“We’ve experienced it through the call – people may think that, ‘Oh, that was just the call.’ No. We feel it as though we are there with the person,” she said. “That’s when you feel helpless. You can’t help them because the building’s falling on them, and you can’t even let them know that’s what’s happened.”
The attacks on the World Trade Center left what one other interviewee described as a legacy of dust. At the time, some of New York’s great street photographers captured images of those particles as they blanketed the city. Pete Meehan, then a local policeman, recalls wearing a mask to avoid the “pulverized” material in the atmosphere, though realizing that would do little to avoid inhaling it. “We all knew we were contaminated,” he said. “Right afterwards, we were like... ‘Someday it’s going to kill us.’ ”
Mr. Meehan now lives with a degenerative nerve disease that mimics ALS. For years, each time I visited him on Long Island, I marked its progression. After one lunch, he asked, without fuss, for me to help him get his weaker arm into his coat. While Mr. Meehan knows the advancement of his illness is unstoppable, he told me by e-mail recently that he’s still fighting, continuing to work on his PhD. “I complete all of my research and writing with my eye movement on my special computer,” he wrote. “It’s a slow process, but where am I going to in such a hurry?”
Perhaps the strangest part of the legacy of 9/11 is that in some parts of New York, the Twin Towers still stand – such as at the Panorama of the City of New York, a 9,335-square-foot architectural model of the five boroughs that is housed at the Queens Museum. I visited the panorama, accompanied by former curator Louise Weinberg. “We kept the towers – that was a conscious decision,” she explained. “After 9/11, our director and board felt that we couldn’t take them down.” It was too painful to see them disappear again. The result is a fictional, optimistic version of New York.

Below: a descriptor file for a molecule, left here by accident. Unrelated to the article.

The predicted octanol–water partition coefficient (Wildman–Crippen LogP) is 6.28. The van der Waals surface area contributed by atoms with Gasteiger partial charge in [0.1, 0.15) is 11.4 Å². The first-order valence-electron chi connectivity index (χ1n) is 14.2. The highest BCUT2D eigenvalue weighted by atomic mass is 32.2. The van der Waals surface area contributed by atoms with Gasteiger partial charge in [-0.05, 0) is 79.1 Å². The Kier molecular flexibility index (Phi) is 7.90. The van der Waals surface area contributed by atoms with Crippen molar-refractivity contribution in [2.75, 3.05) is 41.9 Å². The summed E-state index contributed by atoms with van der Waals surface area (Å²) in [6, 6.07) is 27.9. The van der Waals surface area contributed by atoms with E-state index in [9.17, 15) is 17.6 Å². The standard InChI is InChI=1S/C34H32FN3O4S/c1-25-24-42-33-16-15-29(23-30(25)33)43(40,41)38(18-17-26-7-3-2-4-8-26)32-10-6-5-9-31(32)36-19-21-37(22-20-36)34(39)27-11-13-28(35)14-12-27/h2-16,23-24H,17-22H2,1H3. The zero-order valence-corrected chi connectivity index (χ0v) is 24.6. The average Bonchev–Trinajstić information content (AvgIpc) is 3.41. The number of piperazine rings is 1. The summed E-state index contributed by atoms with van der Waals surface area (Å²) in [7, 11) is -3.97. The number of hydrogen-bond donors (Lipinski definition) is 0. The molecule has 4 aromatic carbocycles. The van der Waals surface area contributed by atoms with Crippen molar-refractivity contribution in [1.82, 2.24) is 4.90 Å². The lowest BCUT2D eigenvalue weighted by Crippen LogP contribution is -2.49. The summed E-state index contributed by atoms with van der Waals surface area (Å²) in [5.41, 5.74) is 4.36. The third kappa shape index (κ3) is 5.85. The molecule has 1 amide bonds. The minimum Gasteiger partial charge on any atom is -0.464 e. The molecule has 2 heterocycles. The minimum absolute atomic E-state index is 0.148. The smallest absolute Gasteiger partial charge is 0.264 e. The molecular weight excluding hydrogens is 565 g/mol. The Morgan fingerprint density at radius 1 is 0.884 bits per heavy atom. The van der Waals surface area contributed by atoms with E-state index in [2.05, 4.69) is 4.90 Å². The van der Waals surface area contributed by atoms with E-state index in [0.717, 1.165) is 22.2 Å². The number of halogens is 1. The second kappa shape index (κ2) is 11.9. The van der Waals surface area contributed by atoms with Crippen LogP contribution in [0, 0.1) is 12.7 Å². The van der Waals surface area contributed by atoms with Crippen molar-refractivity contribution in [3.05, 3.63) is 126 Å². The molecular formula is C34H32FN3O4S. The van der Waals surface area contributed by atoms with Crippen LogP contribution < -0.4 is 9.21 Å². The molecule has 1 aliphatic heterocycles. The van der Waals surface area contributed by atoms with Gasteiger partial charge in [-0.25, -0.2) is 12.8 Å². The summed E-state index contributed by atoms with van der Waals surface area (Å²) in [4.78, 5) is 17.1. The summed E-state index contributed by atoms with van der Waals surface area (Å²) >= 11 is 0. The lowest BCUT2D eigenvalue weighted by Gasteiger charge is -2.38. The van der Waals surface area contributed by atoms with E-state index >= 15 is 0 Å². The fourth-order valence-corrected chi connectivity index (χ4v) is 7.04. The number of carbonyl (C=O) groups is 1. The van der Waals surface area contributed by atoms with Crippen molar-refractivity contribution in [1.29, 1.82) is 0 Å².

Only a few inches tall, the model towers still elicit a gasp from more than a few people, Ms. Weinberg said. “In some ways, it’s like a willful revisionist history. When people come, they key on them immediately,” she added. “It’s very emotional. A lot of people are shocked when they see them – and then a lot of people are also relieved.”
During my research, when I asked interviewees about the varied legacies of 9/11, I was told repeatedly that they were personal – that each New Yorker responded in his or her own way. I heard over and over about a sense of ownership. Some New Yorkers are still livid that the events of the day were used to justify war and jingoistic nationalism. The only constant that arose over the course of my conversations was the depth of the relationship. The phrase “Never forget” is superfluous.
“If you experienced 9/11, you’re married to it and there’s no divorcing it,” Mr. Meehan told me. “So you either make the best of it, or you let it ruin you,” he continued. “You cannot let it ruin you.”